The Biotrof office and production facility. Photo: Biotrov
AAF: “Are the Russian livestock sectors doing well?”
GL: “To be frank, Russian farmers face many difficulties. If I would list them, it would be a long story. One of the main problems is expensive grains. This is directly reflected in the price of compound feed. But the problem is that farmers cannot easily increase the prices of the meat and eggs. In some cases, this has resulted in bankruptcy of big poultry enterprises. There are also some problems with legislation. Besides the legislative acts of Russian Federation there are also acts and standards of the Customs Union. The problem is that there are sometimes differences between them, which leads to confusion. Not too long ago, President Vladimir Putin emphasised that the outdated and inefficient legislative acts need to be abolished. Another important issue is finding good personnel to work in agriculture.”
AAF: ” What is your five year outlook for Biotrof and where do you want to put more focus on?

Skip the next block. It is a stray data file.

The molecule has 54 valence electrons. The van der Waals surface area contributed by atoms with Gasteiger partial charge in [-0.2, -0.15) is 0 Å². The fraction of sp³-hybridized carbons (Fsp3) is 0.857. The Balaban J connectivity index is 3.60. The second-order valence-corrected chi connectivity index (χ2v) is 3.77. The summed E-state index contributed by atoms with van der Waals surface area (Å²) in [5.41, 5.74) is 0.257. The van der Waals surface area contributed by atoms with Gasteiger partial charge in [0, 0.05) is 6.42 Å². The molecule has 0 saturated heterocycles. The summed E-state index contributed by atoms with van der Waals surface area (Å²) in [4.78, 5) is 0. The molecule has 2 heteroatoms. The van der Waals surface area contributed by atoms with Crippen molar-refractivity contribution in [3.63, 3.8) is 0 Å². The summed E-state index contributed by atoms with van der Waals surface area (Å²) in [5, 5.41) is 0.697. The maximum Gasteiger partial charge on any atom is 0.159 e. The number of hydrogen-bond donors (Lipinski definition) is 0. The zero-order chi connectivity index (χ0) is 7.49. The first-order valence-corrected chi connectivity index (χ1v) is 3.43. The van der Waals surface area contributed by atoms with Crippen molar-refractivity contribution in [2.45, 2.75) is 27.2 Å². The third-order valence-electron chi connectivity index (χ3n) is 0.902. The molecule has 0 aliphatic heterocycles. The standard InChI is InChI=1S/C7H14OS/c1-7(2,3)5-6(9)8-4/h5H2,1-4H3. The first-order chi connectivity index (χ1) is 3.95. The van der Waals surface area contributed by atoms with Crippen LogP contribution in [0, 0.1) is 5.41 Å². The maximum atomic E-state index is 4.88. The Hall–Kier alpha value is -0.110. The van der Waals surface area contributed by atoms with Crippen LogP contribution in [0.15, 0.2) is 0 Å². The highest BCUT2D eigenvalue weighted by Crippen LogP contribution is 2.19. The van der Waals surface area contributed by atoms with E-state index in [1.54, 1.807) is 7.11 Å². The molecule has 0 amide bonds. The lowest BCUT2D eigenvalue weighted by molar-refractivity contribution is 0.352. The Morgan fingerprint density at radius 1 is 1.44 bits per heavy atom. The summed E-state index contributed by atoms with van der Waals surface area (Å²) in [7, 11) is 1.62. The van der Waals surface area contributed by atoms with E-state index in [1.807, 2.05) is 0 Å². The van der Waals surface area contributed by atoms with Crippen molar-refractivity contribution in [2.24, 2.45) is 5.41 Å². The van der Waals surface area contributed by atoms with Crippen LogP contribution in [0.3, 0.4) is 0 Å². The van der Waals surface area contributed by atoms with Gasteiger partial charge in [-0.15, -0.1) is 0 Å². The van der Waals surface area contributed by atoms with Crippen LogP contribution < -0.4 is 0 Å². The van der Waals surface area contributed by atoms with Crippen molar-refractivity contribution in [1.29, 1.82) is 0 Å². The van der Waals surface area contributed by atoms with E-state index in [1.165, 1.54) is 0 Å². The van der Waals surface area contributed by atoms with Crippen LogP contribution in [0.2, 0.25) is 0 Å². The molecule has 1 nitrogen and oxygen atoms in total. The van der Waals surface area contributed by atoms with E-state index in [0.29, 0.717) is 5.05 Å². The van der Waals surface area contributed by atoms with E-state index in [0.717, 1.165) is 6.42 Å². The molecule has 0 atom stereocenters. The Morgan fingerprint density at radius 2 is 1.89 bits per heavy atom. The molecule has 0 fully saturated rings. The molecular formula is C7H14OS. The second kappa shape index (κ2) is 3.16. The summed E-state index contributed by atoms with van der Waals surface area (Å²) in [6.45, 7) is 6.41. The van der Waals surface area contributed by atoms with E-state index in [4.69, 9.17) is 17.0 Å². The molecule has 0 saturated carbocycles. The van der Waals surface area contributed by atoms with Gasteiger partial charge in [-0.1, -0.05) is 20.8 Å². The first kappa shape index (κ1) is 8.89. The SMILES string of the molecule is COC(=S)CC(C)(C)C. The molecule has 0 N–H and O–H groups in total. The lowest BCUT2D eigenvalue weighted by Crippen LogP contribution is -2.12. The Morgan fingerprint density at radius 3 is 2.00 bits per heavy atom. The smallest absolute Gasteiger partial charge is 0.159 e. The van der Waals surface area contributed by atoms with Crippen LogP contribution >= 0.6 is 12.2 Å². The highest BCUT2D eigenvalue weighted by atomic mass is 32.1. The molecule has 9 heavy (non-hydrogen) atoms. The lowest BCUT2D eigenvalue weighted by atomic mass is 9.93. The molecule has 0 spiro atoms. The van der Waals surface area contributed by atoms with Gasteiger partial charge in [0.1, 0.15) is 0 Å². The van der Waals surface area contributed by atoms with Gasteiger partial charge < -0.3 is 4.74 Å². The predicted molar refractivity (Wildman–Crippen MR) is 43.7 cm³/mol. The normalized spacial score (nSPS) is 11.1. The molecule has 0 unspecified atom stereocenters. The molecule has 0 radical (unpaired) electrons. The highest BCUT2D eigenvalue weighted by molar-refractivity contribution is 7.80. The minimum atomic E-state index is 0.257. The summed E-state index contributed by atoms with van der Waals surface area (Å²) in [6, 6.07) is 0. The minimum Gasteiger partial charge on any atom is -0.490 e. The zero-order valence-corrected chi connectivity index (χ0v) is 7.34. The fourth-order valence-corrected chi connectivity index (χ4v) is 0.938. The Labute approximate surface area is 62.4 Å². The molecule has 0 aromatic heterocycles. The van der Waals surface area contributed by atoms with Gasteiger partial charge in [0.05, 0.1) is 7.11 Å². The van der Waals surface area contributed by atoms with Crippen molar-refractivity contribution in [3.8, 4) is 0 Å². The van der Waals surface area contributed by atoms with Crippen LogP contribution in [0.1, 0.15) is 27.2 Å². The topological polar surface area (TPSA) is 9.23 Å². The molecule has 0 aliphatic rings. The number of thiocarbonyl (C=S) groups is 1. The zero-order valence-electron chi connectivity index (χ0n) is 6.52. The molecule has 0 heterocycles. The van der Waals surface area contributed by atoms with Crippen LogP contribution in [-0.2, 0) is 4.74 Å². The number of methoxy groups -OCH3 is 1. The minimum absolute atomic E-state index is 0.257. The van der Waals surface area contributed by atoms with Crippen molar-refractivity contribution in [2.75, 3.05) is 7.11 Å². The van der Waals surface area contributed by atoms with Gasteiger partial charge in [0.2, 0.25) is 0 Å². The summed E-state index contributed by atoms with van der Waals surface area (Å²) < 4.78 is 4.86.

GL: “Unfortunately the current political situation is hardly predictable. The sanctions against Russia can be reinforced as well as weakened. By the way, a sanction reinforcement would lead to the weakening of the Russian currency (the Rouble) and restrict imports and stimulation of domestic production. On the other hand, if imported vitamins and some other substances will be not affordable, it will negatively affect the whole feed production sector. Of course, I would prefer a stable, progressive development. Within our company we move forward into research, development and production of those feed additives, thus reducing the need for in-feed antibiotics. In the Russian Federation, our company was the first to apply molecular-genetic methods of gut microflora analysis. Due to this we know better, than others, why and how certain additives can have an effect on the microbiome. And we will do our best to develop, produce and sell novel efficient feed additives for affordable prices in Russia and abroad. In the last five years, the sales of Biotrof has increased with 55%. I think we can grow even bigger than this in the future.”